Paper provided by HAL in its series Université Paris1 Panthéon-Sorbonne (Post-Print and Working Papers) with number halshs-00118808.

as
in new window

Length:
Date of creation: Jun 2006
Date of revision:
Handle: RePEc:hal:cesptp:halshs-00118808
Note: View the original document on HAL open archive server: https://halshs.archives-ouvertes.fr/halshs-00118808
Contact details of provider: Web page: https://hal.archives-ouvertes.fr/

References listed on IDEAS
Please report citation or reference errors to , or , if you are the registered author of the cited work, log in to your RePEc Author Service profile, click on "citations" and make appropriate adjustments.:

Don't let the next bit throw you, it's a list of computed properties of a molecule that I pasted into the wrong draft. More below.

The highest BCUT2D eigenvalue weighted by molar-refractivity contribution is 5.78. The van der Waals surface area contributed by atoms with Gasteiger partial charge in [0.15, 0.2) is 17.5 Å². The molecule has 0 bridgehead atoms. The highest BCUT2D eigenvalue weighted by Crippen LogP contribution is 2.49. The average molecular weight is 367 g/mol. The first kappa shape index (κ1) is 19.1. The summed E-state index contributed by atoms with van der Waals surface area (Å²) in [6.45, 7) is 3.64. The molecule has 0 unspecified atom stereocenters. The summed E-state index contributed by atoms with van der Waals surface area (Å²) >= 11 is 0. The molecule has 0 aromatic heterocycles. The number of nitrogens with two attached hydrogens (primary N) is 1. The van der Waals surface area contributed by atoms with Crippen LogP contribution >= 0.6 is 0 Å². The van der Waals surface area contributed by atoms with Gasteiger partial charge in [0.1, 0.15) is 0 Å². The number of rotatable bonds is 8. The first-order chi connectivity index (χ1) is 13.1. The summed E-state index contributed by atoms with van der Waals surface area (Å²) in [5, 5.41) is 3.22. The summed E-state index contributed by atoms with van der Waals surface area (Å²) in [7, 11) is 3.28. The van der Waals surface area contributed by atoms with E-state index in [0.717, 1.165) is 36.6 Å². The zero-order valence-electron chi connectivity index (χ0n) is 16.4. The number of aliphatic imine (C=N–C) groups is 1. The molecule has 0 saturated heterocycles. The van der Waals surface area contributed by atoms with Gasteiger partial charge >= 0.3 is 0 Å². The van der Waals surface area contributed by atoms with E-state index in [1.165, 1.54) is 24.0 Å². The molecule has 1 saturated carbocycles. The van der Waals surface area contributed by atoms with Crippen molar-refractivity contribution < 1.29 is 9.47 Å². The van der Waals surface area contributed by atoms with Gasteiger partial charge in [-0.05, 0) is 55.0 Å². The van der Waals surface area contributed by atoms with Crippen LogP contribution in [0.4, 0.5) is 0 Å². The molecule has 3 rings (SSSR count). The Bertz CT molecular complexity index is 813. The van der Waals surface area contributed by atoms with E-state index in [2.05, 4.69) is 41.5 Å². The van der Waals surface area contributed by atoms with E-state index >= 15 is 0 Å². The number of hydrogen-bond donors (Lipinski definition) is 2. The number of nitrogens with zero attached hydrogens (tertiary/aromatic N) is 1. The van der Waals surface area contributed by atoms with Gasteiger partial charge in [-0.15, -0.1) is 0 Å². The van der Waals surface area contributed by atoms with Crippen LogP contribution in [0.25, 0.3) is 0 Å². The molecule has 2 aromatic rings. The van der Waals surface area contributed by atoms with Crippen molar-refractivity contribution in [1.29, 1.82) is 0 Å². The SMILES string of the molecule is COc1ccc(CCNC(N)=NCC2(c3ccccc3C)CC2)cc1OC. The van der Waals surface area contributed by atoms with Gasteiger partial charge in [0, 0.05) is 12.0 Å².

as in new window
  1. Hausman, Jerry & McFadden, Daniel, 1984. "Specification Tests for the Multinomial Logit Model," Econometrica, Econometric Society, vol. 52(5), pages 1219-40, September.
  2. Head, Keith & Ries, John & Swenson, Deborah, 1995. "Agglomeration benefits and location choice: Evidence from Japanese manufacturing investments in the United States," Journal of International Economics, Elsevier, vol. 38(3-4), pages 223-247, May.
  3. Karolina Ekholm & Rikard Forslid & James Markusen, 2003. "Export-Platform Foreign Direct Investment," NBER Working Papers 9517, National Bureau of Economic Research, Inc.
  4. Paulo Guimar�es & Octávio Figueirdo & Douglas Woodward, 2003. "A Tractable Approach to the Firm Location Decision Problem," The Review of Economics and Statistics, MIT Press, vol. 85(1), pages 201-204, February.